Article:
In that action, in three days 45% of his company was KIA.

Finally wounded out of the war at Iwo Jima. He was part of an automatic weapons company then. BAR's and Thompson's is how their were outfitted by that time. (No, he never got near Mt. Suribachi). In his landing, his wave of landing craft, the third wave to assault that particular beach that morning, was the first one to actually get landing craft ashore, the first two waves of landing craft being wiped out outside of the surf line.

Then when they did hit the beach, by the time they got from the water line to the tree line, two days latter, as the senior E-5 he was the ranking officer of his company. Gave him a Bronze Star and a battlefield promotion and told him to keep going. Only person I ever met who ever got a battlefield promotion.

His group was fired on several times by that Japanese giant spigot mortar universally known to the Allies as the "Screaming Jesus".

Now I had that phrase flagged here before as being insensitive. But in that phrase's defense, my Uncle was a religious man and when I brought that very subject up when I was a young teen he carefully explained it to me.

The Screaming Jesus was a giant mortar that fired a 700 pound projectile. The tail assembly caused it to shriek in flight, and its low air speed made it visible inflight to its intended targets, who would then scream "Jesus!" and try to get out from under it. Left craters ten feet deep by thirty feet across.

I can't think of a better name for it than the people who actually had it fired at them came up with, myself.

Tog
2012-Jun-29, 07:10 AM
The nut (the ONE nut) the holds the rotor assembly of a Huey to the part that has no lift has a similar name for a similar reason. At least, according to my dad (Huey crew chief 65-66).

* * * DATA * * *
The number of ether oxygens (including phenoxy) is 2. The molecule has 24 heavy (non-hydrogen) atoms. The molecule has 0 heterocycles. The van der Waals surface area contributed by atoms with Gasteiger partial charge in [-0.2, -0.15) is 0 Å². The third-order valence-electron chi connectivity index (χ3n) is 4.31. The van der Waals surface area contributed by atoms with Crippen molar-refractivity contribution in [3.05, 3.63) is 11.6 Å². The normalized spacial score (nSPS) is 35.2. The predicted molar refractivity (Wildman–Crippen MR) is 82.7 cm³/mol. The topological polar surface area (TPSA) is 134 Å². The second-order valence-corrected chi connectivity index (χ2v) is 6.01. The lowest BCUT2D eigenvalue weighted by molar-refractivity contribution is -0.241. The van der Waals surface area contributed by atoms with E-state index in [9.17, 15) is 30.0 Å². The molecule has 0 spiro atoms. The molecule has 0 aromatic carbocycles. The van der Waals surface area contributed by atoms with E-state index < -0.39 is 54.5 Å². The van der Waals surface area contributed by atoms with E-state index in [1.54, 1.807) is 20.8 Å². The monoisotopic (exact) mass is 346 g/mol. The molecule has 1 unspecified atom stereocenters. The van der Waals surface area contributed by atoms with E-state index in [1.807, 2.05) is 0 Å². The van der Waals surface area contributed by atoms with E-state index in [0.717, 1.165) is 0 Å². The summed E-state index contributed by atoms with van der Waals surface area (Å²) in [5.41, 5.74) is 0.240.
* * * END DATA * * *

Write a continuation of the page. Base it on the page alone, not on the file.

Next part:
Trebuchet
2012-Jun-29, 04:46 PM
The nut (the ONE nut) the holds the rotor assembly of a Huey to the part that has no lift has a similar name for a similar reason. At least, according to my dad (Huey crew chief 65-66).
I remember that from my time in the Army as well. Wasn't in the aviation detachment but interacted with them pretty frequently. The mechanics were fond of making bracelets for themselves out of tail rotor chain.

korjik
2012-Jun-29, 05:58 PM
Just in case anyone thinks that Don embellishes a bit ('http://en.wikipedia.org/wiki/320_mm_Type_98_mortar')

:D

BigDon
2012-Jun-30, 12:15 AM
I have to modify that statement about battle field promotions.

I knew another Marine who got one during the Korean War.

Mr. Bonanno, from the neighborhood.

He got a battlefield promotion when his and another squad were assigned the task of delaying the Chinese Army while their main force tried to break out of an encirclement during the Battle of The Chosen Reservior. (My father was offshore running around on the flightdeck of the USS Valley Forge)

They held their position until they expended all their ammunition, formed up ranks and then surrendered.

Their Chinese captors immediately executed all the surviving enlisted, nine in all, and Mr Bonnano and his Lt, who refused to leave the two squads were handed over to the North Koreans for internment.

High lights included being tortured in public in the nearby town square and, after their captors found out they had organized a method of getting the critically starving alive by making a broth from captured rats, he and the other six camp leaders were forced to line up and each was forced to eat a dead rat that was bloated by being placed near a heater for a day or two. Those that couldn't or who vomited were shot in the back of the head with a large caliber pistol. Mr. Bannano was one of the men who survived that ordeal. They shot three.

And he was one of the few Nato force members who escaped on his own and repatraited himself. And was proud of the fact. Had to sneak through two sets of fire lines, theirs and ours, plus the interveneing no-man's land.

Yeah, he got twitchy too.